8 Different Types of Tendonitis: Causes and Treatments

8 Different Types of Tendonitis: Causes and Treatments

Your tendons are sturdy tissue cords that connect your muscles to your bones and make you mobile. When your tendons become inflamed and painful, you have a condition called tendonitis. 

Since your body has a whopping 1,320 tendons, any of your joints can be affected.

At Empire Physical Therapy & Athletic Rehabilitation in Manhattan, Billy Reilly, MS, PT, and Paul LaRosa, MS, PT, help our patients with tendonitis get relief from their discomfort and enjoy improved mobility. 

We’re dedicated to your healing and approach tendonitis with a blend of treatments to meet your specific needs. 

In addition to physical therapy, conservative treatments that can successfully address all of these types of tendonitis include over-the-counter pain medications, rest, and sometimes,  ice or heat therapy and steroid injections. 

Shoulder tendonitis

This type stems from inflammation of the rotator cuff, which keeps your arm in your shoulder socket. It develops from repetitive motions with your arms, particularly when you raise them above your head. 

You’re susceptible to tendonitis if you participate in sports like swimming, baseball, or tennis or work at jobs like construction or painting. 

Physical therapy plays a key role in healing, too. We may work with you on stretching exercises to increase your range of movement and provide ultrasound therapy or noninvasive electrical stimulation (e-stim) therapy. Some patients require surgery.

Peroneal tendonitis

Peroneal tendonitis is inflammation of either one or both of the tendons that attach your lower leg to your foot. 

Even though it’s common in people who play sports in which their ankles are worked repeatedly, you can also develop it if you’re over 40, overweight or obese, or have naturally tight tendons. An injury, like a sprain, might also be the culprit.

Certain conditions, like diabetes and osteoarthritis, can increase your risk, too. 

Effective treatments include the RICE (rest, ice, compression, elevation) method, wearing a brace or soft cast, and sometimes surgery. Physical therapy includes exercises and stretches that build strength and flexibility. Ice, heat, and ultrasound therapy can also help.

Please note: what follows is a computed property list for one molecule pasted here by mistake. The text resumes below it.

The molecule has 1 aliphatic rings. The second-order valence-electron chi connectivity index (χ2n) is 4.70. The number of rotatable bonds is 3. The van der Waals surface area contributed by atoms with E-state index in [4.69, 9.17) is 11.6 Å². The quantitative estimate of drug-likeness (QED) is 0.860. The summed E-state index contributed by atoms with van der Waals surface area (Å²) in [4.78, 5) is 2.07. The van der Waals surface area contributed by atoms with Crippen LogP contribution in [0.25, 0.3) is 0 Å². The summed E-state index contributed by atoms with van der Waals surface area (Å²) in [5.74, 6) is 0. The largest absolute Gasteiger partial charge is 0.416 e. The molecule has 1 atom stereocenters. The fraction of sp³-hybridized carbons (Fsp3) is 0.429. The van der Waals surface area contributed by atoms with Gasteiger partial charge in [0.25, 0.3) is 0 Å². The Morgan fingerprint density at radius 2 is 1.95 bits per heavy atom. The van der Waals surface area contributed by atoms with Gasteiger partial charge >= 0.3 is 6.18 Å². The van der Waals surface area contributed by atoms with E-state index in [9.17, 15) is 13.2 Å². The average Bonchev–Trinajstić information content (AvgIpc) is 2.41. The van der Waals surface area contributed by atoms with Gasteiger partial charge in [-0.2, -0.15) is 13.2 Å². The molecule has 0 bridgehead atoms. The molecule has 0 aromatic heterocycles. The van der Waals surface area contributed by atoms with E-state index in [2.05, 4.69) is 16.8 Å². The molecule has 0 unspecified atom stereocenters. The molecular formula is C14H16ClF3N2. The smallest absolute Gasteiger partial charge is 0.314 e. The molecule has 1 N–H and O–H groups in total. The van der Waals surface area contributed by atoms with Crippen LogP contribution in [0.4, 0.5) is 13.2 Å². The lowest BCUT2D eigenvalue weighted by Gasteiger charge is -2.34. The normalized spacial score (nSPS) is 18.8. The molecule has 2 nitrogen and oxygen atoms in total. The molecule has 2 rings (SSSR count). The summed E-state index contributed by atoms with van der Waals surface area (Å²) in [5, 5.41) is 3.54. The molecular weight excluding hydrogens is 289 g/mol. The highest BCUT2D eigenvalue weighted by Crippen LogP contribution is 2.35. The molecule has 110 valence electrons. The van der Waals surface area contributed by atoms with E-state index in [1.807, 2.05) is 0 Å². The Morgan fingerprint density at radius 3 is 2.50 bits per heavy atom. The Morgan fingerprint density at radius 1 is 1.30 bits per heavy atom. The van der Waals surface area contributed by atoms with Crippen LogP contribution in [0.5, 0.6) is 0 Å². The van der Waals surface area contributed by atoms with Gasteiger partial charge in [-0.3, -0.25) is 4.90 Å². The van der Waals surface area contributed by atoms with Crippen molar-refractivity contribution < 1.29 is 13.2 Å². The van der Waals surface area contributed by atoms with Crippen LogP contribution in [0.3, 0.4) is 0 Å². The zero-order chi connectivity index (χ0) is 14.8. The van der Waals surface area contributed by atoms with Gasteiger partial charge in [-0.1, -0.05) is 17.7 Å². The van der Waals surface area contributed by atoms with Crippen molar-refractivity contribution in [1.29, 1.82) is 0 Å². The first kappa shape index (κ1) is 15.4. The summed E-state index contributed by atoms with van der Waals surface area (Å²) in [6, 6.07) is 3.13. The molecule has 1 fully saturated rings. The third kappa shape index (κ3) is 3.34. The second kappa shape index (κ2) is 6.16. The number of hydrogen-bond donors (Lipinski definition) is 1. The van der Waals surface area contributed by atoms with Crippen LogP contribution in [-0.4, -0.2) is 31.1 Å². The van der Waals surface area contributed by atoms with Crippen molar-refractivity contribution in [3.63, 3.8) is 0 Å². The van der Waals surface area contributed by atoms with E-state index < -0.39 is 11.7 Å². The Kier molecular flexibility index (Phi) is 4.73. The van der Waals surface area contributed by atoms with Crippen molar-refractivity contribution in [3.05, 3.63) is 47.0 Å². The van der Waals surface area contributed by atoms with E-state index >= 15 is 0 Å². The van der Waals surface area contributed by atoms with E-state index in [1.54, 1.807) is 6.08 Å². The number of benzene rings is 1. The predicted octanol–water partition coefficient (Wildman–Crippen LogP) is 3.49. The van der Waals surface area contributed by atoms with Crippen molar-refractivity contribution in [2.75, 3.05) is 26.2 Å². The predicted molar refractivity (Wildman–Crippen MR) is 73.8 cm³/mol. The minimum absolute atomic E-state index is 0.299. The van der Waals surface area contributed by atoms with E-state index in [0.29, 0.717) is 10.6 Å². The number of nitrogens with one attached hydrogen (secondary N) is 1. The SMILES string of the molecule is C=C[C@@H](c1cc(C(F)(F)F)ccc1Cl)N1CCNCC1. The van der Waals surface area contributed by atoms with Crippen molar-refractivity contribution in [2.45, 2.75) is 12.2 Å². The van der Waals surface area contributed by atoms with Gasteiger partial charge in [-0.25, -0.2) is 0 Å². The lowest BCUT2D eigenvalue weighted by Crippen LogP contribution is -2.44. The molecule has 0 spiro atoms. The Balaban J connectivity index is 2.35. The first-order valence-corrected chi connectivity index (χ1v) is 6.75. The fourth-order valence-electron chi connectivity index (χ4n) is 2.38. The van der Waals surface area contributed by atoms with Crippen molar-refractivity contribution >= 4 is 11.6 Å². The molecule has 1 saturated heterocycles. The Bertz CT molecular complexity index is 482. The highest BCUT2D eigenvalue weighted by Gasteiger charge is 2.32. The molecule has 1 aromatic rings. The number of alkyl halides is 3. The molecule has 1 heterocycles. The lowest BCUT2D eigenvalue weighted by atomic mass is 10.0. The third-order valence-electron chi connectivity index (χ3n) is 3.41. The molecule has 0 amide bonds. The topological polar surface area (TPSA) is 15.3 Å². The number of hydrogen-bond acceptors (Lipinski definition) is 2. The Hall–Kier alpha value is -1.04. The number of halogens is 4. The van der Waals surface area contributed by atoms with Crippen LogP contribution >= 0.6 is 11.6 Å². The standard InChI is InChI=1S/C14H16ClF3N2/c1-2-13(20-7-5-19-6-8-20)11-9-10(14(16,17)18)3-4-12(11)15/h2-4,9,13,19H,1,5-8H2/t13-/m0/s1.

Tibialis posterior tendonitis

This problem arises when you damage your inner ankle tendons, often due to overuse or a recent sprain or other injury. It can also affect your gait.

Shoe inserts (orthotics) and a boot or cast can provide relief, though surgery is sometimes needed. Your physical therapy team can help with massage and stretching and strengthening exercises.

Achilles tendonitis

Your Achilles tendon connects your calf muscles on the back side of your lower leg to your heel bone. Most affected are runners who increase their mileage suddenly or weekend warriors over 40. 

Orthotic devices or surgical repair may be necessary, but we can prescribe exercises, including a type of movement called eccentric strengthening, where you let down weight slowly from a raised position.

Hip tendonitis

Your hip flexor tendons allow you to lift your legs, but when these tendons become inflamed, you have hip tendonitis. The cause is often overworking these tendons doing activities like running and cycling without enough recovery time. 

You could also develop hip tendonitis after hip arthroscopy. 

We can offer hip flexor stretching and strengthening treatment to aid your recovery.

Knee tendonitis

Patellar tendonitis, or jumper’s knee, develops when you overuse the patellar tendon, which connects your kneecap to your shin bone. It most often develops during sports in which you jump and land hard. 

Elevating your knee and other conservative approaches help to ease symptoms, and so does working with one of our physical therapists on strengthening and stretching the tendon. 

Golfer’s elbow

This pain stems from the point where your forearm muscles connect with the bump on your inner elbow. But the pain can radiate to your forearm or wrist. Anyone who uses their wrists a lot can be affected, not just golfers.

Wearing a brace, conservative treatments like ice, and platelet-rich plasma (PRP) therapy — a type of regenerative medicine — can all provide relief. Physical therapy improves symptoms through strength training.

Tennis elbow

Repetitive use of the forearm muscles of the outer elbow cause this type of tendonitis, so named because tennis players use this movement. 

Conservative treatment and PRP therapy relieve pain, as does extracorporeal shock wave therapy, which involves sending gentle shock waves to the affected tendon. Sometimes surgery is necessary. 

We may recommend exercise and extracorporeal shock wave therapy, which we offer at Empire Physical Therapy. 

Our in-office state-of-the-art gym and range of treatments help heal your tendonitis pain, no matter where it is. We may recommend a combination of hands-on physical therapy, ultrasound therapy, and electric stimulation.

For a consultation, call our Midtown East office in Manhattan, New York City, at 607-602-1330 or reach out to us online.

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